So on Saturday Feb. 15, we left South Georgia behind us. In a southwesterly breeze and under a blue sky, we made good progress on a northeasterly course. We did not steer a great-circle course for Cape Town yet, but we wanted to get out of the ice, out of the convergence zone and out of the cold water first. While zigzagging to stay clear of the icebergs that showed themselves in magnificent tints of white and blue, a southern right whale came close by. How different it must have been in these waters before humans came down here to hunt these beautiful creatures almost to extinction.
Looking over our stern, we saw the contours of South Georgia vanish in the golden light of the setting sun. A melancholy stillness came over Terra Nova; each of us had our thoughts about the magnificent island we left behind and the long journey that lay ahead of us. As on the voyage out, we slowed down during the dark hours for as long as there were icebergs to be expected. Despite this prudent approach, we made good progress during the first days: We logged more than 110 miles every day. On the third day out there was no ice in sight, the water temperature had risen from 40 to 45 degrees F, and I hoped we had left most of the ice behind us.
The weather map on Feb. 19 only showed a small frontal system. However, it came our way very rapidly. The dropping of the barometer showed us that it was intensifying, something that was underlined by the wind that started to shriek through the rigging. Before long, we were reefed down to our 75-square-foot storm jib only. The seas were building up, but Terra Nova took them easily on the starboard quarter and only now and again a wave broke over our stern and partially filled the cockpit. In the early dark hours we broached, were knocked down, and water came in through the ventilator in the galley, the only one that was left open. It is amazing how much water can come in through a 4-inch ventilator, like someone had opened a big fire hydrant. Hardly before we had realized what had happened, we were upright again.
As soon as we came on deck, we found out that the steering line from the Aries windvane steering had broken, causing Terra Nova to yaw and come square to the seas. Except for a lot of water in the galley, the only damage was the breaking of our danbuoy and the plywood vane blade of the Aries. While Corri kept us at a relatively comfortable downwind course, Evert and I started to replace the broken steering line. Hanging over the stern and sometimes half submerged, we managed to haul the line through the leading blocks and connect it to the short chain that fits to the tiller. We always keep a couple of spare vane blades, so soon we were underway again. Two days later we spotted two icebergs about two miles north of us! Obviously, we were still not out of the danger zone. We kept on spotting ice every couple of days until we were 10 days out of South Georgia and at 43 degrees south, 15 degrees west.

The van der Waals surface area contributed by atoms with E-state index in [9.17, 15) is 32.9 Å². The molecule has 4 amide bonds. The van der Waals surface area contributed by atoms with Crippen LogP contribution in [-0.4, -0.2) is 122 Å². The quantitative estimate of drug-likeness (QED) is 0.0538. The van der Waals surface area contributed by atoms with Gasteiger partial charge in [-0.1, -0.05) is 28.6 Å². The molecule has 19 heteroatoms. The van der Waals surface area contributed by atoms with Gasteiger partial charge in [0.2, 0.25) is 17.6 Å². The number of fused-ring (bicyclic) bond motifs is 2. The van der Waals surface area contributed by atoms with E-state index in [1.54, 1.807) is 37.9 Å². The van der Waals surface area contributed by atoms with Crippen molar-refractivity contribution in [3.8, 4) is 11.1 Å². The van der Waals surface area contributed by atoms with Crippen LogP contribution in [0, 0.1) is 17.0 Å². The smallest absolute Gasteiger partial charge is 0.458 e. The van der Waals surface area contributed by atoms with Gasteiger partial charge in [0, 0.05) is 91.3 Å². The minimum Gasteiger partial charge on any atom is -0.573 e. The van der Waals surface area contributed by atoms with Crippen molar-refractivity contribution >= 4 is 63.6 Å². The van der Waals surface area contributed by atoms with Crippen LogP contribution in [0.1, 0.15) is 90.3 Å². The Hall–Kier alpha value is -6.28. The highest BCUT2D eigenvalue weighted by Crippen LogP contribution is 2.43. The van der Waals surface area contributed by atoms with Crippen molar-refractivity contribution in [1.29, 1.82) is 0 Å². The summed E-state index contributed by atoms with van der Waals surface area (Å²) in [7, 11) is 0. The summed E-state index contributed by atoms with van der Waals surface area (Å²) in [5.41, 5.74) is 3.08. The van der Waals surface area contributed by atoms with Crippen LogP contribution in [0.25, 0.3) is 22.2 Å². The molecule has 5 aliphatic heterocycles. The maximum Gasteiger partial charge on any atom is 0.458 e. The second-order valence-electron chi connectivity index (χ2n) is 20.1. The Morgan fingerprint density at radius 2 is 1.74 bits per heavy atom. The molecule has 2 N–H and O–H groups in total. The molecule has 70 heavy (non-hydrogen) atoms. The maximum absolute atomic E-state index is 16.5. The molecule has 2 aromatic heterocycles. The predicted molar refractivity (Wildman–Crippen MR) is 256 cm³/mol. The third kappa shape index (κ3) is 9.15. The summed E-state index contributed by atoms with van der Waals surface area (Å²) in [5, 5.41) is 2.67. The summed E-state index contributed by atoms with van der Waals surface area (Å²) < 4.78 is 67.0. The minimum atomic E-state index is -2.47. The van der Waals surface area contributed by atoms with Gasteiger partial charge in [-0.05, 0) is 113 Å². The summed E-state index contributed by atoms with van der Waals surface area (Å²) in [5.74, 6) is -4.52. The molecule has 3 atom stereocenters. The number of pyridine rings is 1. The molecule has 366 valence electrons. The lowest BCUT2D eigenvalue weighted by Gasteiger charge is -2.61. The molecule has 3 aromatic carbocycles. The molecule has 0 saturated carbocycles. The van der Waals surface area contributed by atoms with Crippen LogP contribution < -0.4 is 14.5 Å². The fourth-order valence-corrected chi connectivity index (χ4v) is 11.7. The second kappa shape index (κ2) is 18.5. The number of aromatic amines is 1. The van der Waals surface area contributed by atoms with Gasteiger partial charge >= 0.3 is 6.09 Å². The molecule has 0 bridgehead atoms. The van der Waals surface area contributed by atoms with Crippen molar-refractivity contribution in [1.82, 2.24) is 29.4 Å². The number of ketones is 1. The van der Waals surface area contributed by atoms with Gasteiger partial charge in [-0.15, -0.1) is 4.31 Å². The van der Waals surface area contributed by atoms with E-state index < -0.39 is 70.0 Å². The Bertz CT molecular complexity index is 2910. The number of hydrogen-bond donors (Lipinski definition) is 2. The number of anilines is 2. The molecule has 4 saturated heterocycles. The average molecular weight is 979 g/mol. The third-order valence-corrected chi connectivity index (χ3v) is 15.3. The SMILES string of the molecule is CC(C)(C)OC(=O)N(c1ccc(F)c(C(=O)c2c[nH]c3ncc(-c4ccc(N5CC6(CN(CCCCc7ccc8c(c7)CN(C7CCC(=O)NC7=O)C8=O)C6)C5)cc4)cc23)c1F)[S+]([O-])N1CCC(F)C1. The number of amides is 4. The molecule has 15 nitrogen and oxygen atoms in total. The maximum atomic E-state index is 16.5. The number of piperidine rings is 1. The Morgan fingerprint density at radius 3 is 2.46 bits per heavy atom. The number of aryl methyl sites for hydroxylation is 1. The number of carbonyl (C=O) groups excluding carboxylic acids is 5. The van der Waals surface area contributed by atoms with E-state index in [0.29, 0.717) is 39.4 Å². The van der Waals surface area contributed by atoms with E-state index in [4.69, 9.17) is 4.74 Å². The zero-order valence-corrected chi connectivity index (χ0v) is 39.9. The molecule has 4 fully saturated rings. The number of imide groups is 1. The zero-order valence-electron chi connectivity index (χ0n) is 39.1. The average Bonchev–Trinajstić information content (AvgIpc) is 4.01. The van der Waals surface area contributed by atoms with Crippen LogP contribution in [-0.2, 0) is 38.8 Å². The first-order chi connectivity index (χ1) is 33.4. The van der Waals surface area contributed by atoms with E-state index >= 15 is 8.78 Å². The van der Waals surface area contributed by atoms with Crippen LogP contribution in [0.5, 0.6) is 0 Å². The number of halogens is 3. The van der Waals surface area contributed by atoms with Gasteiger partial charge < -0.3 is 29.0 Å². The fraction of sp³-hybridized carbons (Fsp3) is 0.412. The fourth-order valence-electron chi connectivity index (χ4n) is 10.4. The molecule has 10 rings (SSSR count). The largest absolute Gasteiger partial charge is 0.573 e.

The existence of the island of Tristan da Cunha, although 350 miles to the north, was made clear by many white-chinned petrels that surrounded us. The subspecies with the white stripe on the forehead only nests on this remote island. Making a short stop at Tristan was out of the question; we would have ended up right in the center of the South Atlantic high-pressure area. Down here, we mostly kept nice winds from the western quadrant and the daily runs varied between 110 and 140 miles. The temperature rose to a comfortable 54 degrees.
During the evening of March 11, the 26th day and with 136 miles to go, a deep depression far south of us swept a cold front over us. Just to cool down the euphoria of our approaching landfall, it was an hour of hard work getting three reefs in the main and hoisting the storm jib instead of the staysail and yankee. Two days later, just before dusk, we saw land! No charts were needed, the GPS could be switched off, the pilotbook had not to be used. Although we had never been here before, we could recognize this silhouette — unmistakably Cape Townï¿½s with the famous Table Mountain.
Under the influence of the landmass, the wind died and we motored for the last couple of hours, using more fuel than we had during the whole crossing. It was dark when we entered the harbor of Houtbay, 10 miles south of Cape Town, and found a welcoming party waiting. Tony and Susan from the yacht So Long, whom we met in Patagonia, had sailed straight from Cape Horn.